Robert J. Samuelson: Is technology to blame for sluggish recovery?

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  • RedShirt USS Enterprise, UT
    July 17, 2013 1:00 p.m.

    It is too bad that the nation has not learned from history. The Depression was around until the Republicans started to dismantle the burdensome regulations and business oversight that FDR had enacted.

    We forget that it was because of wage controls by FDR that health insurance became standard as part of compensation. Employers wanted to attract the best minds, and to do so had to offer insurance because Federal wage controls. We also had the "Blue Eagle" price controls in place, and all sorts of fascist type policies.

    Now, under Obama we don't have as much wage control, but we do have him forcing businesses to do things they don't want to.

    The answer is simple, if we want to get the recovery going at even a moderate pace, the Federal Government needs to back down, cut back on all of its new regulations, and let businesses work.

  • lost in DC West Jordan, UT
    July 17, 2013 8:13 a.m.

    unemployment in the teens and higher is fine by you? really?

    Europe's in worse shape than we are.

    technology has always moved us forward, improving productivity, without damaging employment. So despite bluedevil's personal attacks, it must be Obamacare and the rest of BO's anti-free-enterprise policies that are holding employment back.

  • red state pride Cottonwood Heights, UT
    July 16, 2013 6:10 p.m.

    I don't know if I agree with this thesis but if Comapnies are becoming more nimble and efficient using technology then how do we reconcile a smaller albeit more efficient and productive private sector with a larger, more sclerotic Government? Can they coexist? I kind of doubt it.

  • FreedomFighter41 Orem, UT
    July 16, 2013 3:01 p.m.

    So why are so many European countries doing fine? Do they not use technology there?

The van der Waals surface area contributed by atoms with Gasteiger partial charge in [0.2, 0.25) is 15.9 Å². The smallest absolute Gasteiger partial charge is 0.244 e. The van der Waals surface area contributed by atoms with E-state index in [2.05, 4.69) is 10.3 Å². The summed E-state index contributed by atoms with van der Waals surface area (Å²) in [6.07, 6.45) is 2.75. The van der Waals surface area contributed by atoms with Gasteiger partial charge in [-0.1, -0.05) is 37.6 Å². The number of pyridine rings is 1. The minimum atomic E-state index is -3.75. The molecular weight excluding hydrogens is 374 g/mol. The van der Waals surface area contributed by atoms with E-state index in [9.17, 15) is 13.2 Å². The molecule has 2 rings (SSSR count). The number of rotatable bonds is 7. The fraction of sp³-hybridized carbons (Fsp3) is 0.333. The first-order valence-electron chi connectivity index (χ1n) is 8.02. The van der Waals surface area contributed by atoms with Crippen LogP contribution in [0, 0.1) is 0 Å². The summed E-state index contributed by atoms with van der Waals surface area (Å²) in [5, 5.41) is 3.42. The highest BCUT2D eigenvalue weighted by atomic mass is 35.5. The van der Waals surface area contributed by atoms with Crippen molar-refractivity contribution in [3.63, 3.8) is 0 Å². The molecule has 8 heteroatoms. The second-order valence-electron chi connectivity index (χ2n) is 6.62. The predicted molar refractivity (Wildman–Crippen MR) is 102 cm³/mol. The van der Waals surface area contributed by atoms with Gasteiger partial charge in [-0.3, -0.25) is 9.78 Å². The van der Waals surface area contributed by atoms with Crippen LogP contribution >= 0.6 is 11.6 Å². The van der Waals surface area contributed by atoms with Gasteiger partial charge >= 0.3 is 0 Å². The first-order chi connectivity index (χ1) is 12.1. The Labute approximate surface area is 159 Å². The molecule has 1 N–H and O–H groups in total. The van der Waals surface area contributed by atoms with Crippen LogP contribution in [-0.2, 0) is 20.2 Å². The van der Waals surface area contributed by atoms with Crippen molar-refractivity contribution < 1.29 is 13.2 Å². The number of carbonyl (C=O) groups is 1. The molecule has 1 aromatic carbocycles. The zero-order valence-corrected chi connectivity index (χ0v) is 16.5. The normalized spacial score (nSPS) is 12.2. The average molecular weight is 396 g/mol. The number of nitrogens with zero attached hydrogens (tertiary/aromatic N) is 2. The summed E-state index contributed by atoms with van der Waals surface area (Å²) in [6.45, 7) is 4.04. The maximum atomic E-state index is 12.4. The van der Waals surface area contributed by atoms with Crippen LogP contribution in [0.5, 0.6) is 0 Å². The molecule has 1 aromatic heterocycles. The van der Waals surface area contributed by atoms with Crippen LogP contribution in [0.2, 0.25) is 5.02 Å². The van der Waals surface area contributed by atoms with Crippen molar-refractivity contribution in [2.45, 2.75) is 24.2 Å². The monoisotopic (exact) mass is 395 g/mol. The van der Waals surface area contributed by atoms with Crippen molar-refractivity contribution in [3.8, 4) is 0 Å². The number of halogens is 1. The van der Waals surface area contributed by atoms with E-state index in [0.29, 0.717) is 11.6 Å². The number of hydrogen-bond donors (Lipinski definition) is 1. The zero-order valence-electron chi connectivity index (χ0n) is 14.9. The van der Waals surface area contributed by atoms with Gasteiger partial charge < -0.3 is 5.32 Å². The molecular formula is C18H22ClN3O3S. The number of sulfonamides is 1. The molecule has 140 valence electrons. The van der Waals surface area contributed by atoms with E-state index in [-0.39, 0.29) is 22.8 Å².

• Mike Richards South Jordan, Utah
    July 16, 2013 2:16 p.m.


    You've made a valid point. The question to ask is whether the government is responsible for the personal welfare of its citizens. We are offered a "free education" through high school. Some people appreciate that education and others don't. After high school, our education falls to ourselves. If we want to move ahead, we need to make the sacrifices.

    I know how hard it is for someone in his sixties to find a good-paying job. It seems that no matter how carefully we prepare, white hair automatically closes doors that were once open.

    There are many injustices in life. Good employers know the value of hard-working people who are willing to learn new skills. Utah has had a very low unemployment rate, not only because the people are educated, but because of the work ethic found here. Good people who work hard, who are willing to learn, who are willing to be at work "clean and sober" are always in short supply.

    Many companies offer on-the-job training, after the worker has proven that he is worth retraining.

  • m.g. scott clearfield, UT
    July 16, 2013 12:28 p.m.

    Maybe we should all strive to live like they do on Star Trek. Everyone (no matter what race or planet they come from) has an advanced education, and a job, but no one gets paid for it. Think it would work?

  • UtahBlueDevil Durham, NC
    July 16, 2013 12:12 p.m.

    Mike Richards.. you make some excellent points here. In the area I now live, the state has moved from being huge in manufacturing (furniture) and agriculture (cotton and tobacco) to being driven by bioMed and High Tech. These people in the rural parts of the state never saw it coming at them... and many don't have the means to go back to school.

    So that is really the only part I would disagree with you on. Many of these people are in their 40s, 50s, and even 60s - and it isn't that they don't want to work... it is just that work, particularly jobs that they have skills for, have left. In my city, the employment rate is really really low. Go one county up, and it is double our current rate. In some areas, it is triple the rate. These older generation people just don't have the skills , and even if they did, the jobs are far away.

    Not sure what the answer for these people is... because there aren't a lot of paths for them to take.

  • Mike Richards South Jordan, Utah
    July 16, 2013 11:33 a.m.

    For decades we've realized that a man with a shovel could not compete with a back-hoe, but some people still think that an unskilled worker should be given a job in a technological world without expecting that worker to be prepared to use the tools required.

    It's just not going to happen. A worker must add value if he wants a job. He can't just be clocking in and out each day. Continuing education is essential. Training and retraining are part of the job.